Anakin is still in the hospital, and I am at loose ends. His little lungs are still too “wet” to work on their own and my brother and his wife find themselves traveling about 100 miles round trip each day to be with their infant. To make matters worse, my sister-in-law has also developed an infection and is not feeling well.
A rough start for little Anakin and his family.
So, later today I will make a trip of my own—purchase some gas gift cards and other plastic monies that I can slip in the mail in hopes that it will bring some small measure of stress relief to these worn-out parents.
Because this is what we do when we are in community with one another. We give gifts out of love and concern for one another.
If we lived closer, I would make them food…watch their other children…offer hugs.
These gifts of the heart bring us together, bond our kinship community.
In this week’s chapter of The Gift: Creativity and the Artist in the Modern World, Lewis Hyde talks about this very thing.
“If we take the synthetic power of gifts, which establish and maintain the bonds of affection between friends, lovers, and comrades, and if we add to these a circulation wider than a binary give-and-take, we shall soon derive society, or at least those societies—family, guild, fraternity, sorority, band, community–that cohere through faithfulness and gratitude.”
Hyde says that gift exchange gives our community “equilibrium and coherence, a kind of anarchist stability”. He also asserts that when gifts become commodities the opposite will occur—the group will become fragmented or may disappear altogether.
This reminds me of some research I learned about in Psych 101. Results of this particular experiment showed that if an action is done because it gives intrinsic value, when an external reinforcer (like money) is given for doing it, it ceases to be internally rewarding.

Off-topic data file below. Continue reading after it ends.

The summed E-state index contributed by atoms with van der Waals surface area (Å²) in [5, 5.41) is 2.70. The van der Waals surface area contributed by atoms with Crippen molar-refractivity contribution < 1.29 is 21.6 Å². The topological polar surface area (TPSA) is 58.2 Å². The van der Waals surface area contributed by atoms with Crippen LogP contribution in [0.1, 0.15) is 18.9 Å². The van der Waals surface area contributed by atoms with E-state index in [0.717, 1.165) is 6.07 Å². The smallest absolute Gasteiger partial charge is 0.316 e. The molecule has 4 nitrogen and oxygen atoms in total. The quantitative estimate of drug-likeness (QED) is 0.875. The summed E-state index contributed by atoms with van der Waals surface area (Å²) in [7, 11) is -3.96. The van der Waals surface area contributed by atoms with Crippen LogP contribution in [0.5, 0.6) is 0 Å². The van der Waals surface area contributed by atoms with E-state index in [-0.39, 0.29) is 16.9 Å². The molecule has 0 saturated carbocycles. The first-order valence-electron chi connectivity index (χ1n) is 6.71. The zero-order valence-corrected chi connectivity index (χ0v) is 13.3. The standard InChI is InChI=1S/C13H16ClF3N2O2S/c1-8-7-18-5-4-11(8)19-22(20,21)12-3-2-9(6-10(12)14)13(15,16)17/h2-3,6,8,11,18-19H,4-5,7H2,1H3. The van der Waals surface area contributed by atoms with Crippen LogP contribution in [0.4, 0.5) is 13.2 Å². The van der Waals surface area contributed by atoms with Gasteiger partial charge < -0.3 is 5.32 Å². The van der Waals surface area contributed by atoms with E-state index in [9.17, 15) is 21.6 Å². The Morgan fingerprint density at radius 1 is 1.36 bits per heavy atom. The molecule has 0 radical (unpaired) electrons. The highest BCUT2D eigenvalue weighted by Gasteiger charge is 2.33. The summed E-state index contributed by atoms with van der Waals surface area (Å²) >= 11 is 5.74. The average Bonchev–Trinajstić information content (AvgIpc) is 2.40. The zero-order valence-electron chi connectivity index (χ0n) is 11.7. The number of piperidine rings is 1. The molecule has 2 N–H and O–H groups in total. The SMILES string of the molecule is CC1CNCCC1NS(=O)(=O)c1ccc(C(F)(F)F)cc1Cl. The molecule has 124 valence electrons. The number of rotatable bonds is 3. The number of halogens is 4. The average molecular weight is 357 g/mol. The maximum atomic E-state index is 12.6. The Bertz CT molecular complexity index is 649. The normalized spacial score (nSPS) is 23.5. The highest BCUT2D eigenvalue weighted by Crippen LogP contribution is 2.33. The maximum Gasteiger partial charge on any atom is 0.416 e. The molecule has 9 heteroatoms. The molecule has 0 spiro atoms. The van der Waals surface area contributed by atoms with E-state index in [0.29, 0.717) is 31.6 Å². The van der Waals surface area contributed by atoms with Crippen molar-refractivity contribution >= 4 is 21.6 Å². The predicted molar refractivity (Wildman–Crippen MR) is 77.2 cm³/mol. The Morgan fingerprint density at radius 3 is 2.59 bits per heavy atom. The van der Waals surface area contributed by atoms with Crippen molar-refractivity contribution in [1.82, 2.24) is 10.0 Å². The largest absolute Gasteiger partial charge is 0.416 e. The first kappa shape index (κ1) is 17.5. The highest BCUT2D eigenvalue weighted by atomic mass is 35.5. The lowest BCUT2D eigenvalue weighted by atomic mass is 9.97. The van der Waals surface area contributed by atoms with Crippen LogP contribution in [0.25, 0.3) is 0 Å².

(I remind myself of this study whenever I am tempted to give my boys an allowance J)
Hyde would say that the freedom we feel in making a choice when to give our gifts, helps promote the gift economy. “…the rewards of community lose some of their luster when they are not a matter of choice,” he says.
I have been the “far-hearted” one. Our family has gone through seasons of estrangement in which, to emerge emotionally healthy, separation was necessary. It was not so much a deliberate turning-of-the-back as it was an emptiness.
We had nothing to give each other.
There was nothing to tie us together.
Yet, as I age; as I watch my children grow, I come to recognize the invisible ties that bond family. And so, I extend my hand. The heart tenders with age, and memories become forgiving. I remember happier times, times when we were bound by more than blood.
Perhaps this is my year of jubilee, and, as the Lord commanded the Israelites (Lev. 25), I will cancel all debts owed. I am free to give and forgive because my spirit has become richer. I am enjoying this shared relationship with my family, in its infancy though it is.
I am discovering, as Hyde says, “…that it is not when a part of the self is inhibited and restrained, but when a part of the self is given away, that community appears.”
I find that, bless me, I want this community. I am free to make this choice. I give, not because I have to, but because my heart compels me.
So much has been given for me. I cannot help but to think of the One who gave Himself when I read Hyde’s words: “The man who has emptied himself with giving has the highest name.”
And so it is in emptying ourselves that we become vessels to be filled with Him.
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